Figure 3A shows the differences in PD-1+ Tils infiltration between all PD-L1-negative/low-positive and PD-L1-high-positive specimens, and Fig. 3B shows that between all TMB-moderate/low and TMB-high specimens. PD-L1-high-positive specimens had higher PD-1+ Tils infiltration than PD-L1-low-positive and negative specimens (P < 0.0001). However, there was no difference in PD-1+ Tils infiltration between TMB-moderate/low and TMB-high specimens (P = 0.9991). Across all individual samples, there was a positive association between the PD-1+ Tils infiltration and the PD-L1 expression (Spearman R = 0.3056, P < 0.0001) (Additional file 2: Supplemental Table 3). However, the relationship between these two biomarkers was not consistent across tumour types. The PD-1+ Tils infiltration and PD-L1 expression did not correlate within cervical, colorectal (dMMR), endometrial, gastric (dMMR), GIST, glioblastoma, small bowel, thymic, and urothelial cancers. There was a positive association between PD-1+ Tils infiltration and PD-L1 within other tumour types, and the strongest association was within breast, gallbladder, HNSCC, melanoma, and neuroendocrine cancers (Spearman R all > 0.4). There was no correlation between the PD-1+ Tils infiltration and TMB, whether across all individual samples or across tumour types (Additional file 2: Supplemental Table 4).
CD8 + T cell infiltration is related to PD-1+ Tils infiltration and PD-L1 expression but not to TMB
We labelled CD8 and PD-1 proteins on the same slides from 347 NSCLC samples by multiplex immunohistochemistry and analysed the content of CD8+ T cells, PD-1+ Tils, and CD8+PD-1+ T cells (Fig. 4A). The frequency of PD-1+ Tils, CD8+ T cells, and CD8+PD-1+ T cells across all individual samples varied, and their median frequency was 5.5% (IQR 2.9%-8.9%), 1.7% (IQR 0.6%-4.2%), and 0.1% (IQR 0%-0.5%) respectively. There was a positive association between CD8+ T cells and PD-1+ Tils (Spearman R = 0.4117, P < 0.0001) (Fig. 4B). However, the median proportion of CD8+PD-1+ T cells in total PD-1+ Tils and total CD8+ T cells was not high, 7.8% (IQR 3.6%-14.7%) and 2.4% (IQR 0.5%-7.6%), respectively (Fig. 4C-D). Further analysis also found a positive association between CD8+ T cells and PD-L1 expression (Spearman R = 0.2045, P = 0.0007), but there was no correlation between CD8+ T cells and TMB (Spearman R = 0.0007, P = 0.9138) (Fig. 4E-F).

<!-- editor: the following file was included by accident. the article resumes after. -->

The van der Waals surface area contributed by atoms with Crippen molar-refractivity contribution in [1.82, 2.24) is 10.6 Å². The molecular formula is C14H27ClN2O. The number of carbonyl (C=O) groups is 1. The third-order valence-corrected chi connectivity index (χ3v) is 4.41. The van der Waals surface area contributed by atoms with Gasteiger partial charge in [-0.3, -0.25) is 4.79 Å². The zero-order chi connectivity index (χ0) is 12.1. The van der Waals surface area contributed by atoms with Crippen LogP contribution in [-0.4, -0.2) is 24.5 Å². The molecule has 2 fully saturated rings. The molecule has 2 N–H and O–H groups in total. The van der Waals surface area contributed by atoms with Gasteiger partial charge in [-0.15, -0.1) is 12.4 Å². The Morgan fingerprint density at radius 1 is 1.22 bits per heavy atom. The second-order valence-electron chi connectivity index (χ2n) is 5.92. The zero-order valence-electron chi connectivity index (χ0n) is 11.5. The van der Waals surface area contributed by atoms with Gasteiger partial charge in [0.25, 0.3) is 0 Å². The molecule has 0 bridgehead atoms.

PD-L1 expression, TMB, PD-1 + Tils, and CD8+ T cell infiltration are related to the response of anti-PD-1 therapy in NSCLC
In the 347 NSCLC patients mentioned above, 33 of them received the anti-PD-1 therapy or anti-PD-1 therapy plus chemotherapy. All patients were EGFR/KRAS wild-type patients, including 14 cases of lung adenocarcinoma and 20 cases of lung squamous cell carcinoma, of which 10 received PD-1 inhibitor monotherapy and 23 patients received a combination of PD-1 inhibitor plus chemotherapy. Detailed clinical information on those cases is provided in Additional file 2: Supplementary Table 5. The efficacy of treatment was evaluated as objective tumour response; 1 case achieved CR (complete response), 12 cases achieved PR (partial response), 9 cases had SD (stable disease), and 11 patients had PD (progressive disease). There was no significant difference in objective response rates (ORR = (CR + PR)/(CR + PR + SD + PD)) between the PD-1 inhibitor monotherapy group and the PD-1 inhibitor plus chemotherapy group. The ORR of the monotherapy group was 40.0%, and the ORR of the PD-1 inhibitor plus chemotherapy group was 39.1%. The heat map result for the cluster analysis of each case showed that the CR/PR group had higher levels of PD-L1 expression, TMB, PD-1+ Tils infiltration, and CD8+ T cell infiltration, and most patients in this group exhibited elevated levels of multiple biomarkers. However, in the SD/PD group, the four markers were at a lower level (Fig. 5A). Generally, the levels of the three biomarkers, including TMB, PD-1+ Tils infiltration, and CD8+ T cell infiltration, were significantly higher in the CR/PR group than in the SD/PD group (P = 0.0017, P = 0.0466, and P = 0.0396, respectively) (Fig. 5B-D). The PD-L1 expression was also higher in the CR/PR group than in the SD/PD group, but this difference was not significant (P = 0.7364) (Fig. 5E).